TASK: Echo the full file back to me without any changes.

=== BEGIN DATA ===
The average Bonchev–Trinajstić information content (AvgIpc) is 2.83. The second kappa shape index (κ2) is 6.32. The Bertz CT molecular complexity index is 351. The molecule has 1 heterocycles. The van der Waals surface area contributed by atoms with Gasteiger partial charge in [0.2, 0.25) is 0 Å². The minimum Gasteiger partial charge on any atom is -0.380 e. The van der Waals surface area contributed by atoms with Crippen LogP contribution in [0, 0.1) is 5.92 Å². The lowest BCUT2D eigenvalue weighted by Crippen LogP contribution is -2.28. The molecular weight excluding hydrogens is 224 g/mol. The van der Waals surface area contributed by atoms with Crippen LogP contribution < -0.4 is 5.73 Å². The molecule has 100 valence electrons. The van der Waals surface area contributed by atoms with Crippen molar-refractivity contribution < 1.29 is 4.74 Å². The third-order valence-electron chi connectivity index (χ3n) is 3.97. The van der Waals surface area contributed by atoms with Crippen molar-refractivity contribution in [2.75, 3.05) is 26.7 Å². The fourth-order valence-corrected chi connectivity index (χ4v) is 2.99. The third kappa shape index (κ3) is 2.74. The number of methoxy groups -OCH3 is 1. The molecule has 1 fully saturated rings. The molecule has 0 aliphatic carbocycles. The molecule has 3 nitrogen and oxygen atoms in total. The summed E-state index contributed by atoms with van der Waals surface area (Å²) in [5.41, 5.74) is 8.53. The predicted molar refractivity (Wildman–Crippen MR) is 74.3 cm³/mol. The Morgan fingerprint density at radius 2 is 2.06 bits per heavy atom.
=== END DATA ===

The average Bonchev–Trinajstić information content (AvgIpc) is 2.83. The second kappa shape index (κ2) is 6.32. The Bertz CT molecular complexity index is 351. The molecule has 1 heterocycles. The van der Waals surface area contributed by atoms with Gasteiger partial charge in [0.2, 0.25) is 0 Å². The minimum Gasteiger partial charge on any atom is -0.380 e. The van der Waals surface area contributed by atoms with Crippen LogP contribution in [0, 0.1) is 5.92 Å². The lowest BCUT2D eigenvalue weighted by Crippen LogP contribution is -2.28. The molecular weight excluding hydrogens is 224 g/mol. The van der Waals surface area contributed by atoms with Crippen LogP contribution < -0.4 is 5.73 Å². The molecule has 100 valence electrons. The van der Waals surface area contributed by atoms with Crippen molar-refractivity contribution < 1.29 is 4.74 Å². The third-order valence-electron chi connectivity index (χ3n) is 3.97. The van der Waals surface area contributed by atoms with Crippen molar-refractivity contribution in [2.75, 3.05) is 26.7 Å². The fourth-order valence-corrected chi connectivity index (χ4v) is 2.99. The third kappa shape index (κ3) is 2.74. The number of methoxy groups -OCH3 is 1. The molecule has 1 fully saturated rings. The molecule has 0 aliphatic carbocycles. The molecule has 3 nitrogen and oxygen atoms in total. The summed E-state index contributed by atoms with van der Waals surface area (Å²) in [5.41, 5.74) is 8.53. The predicted molar refractivity (Wildman–Crippen MR) is 74.3 cm³/mol. The Morgan fingerprint density at radius 2 is 2.06 bits per heavy atom.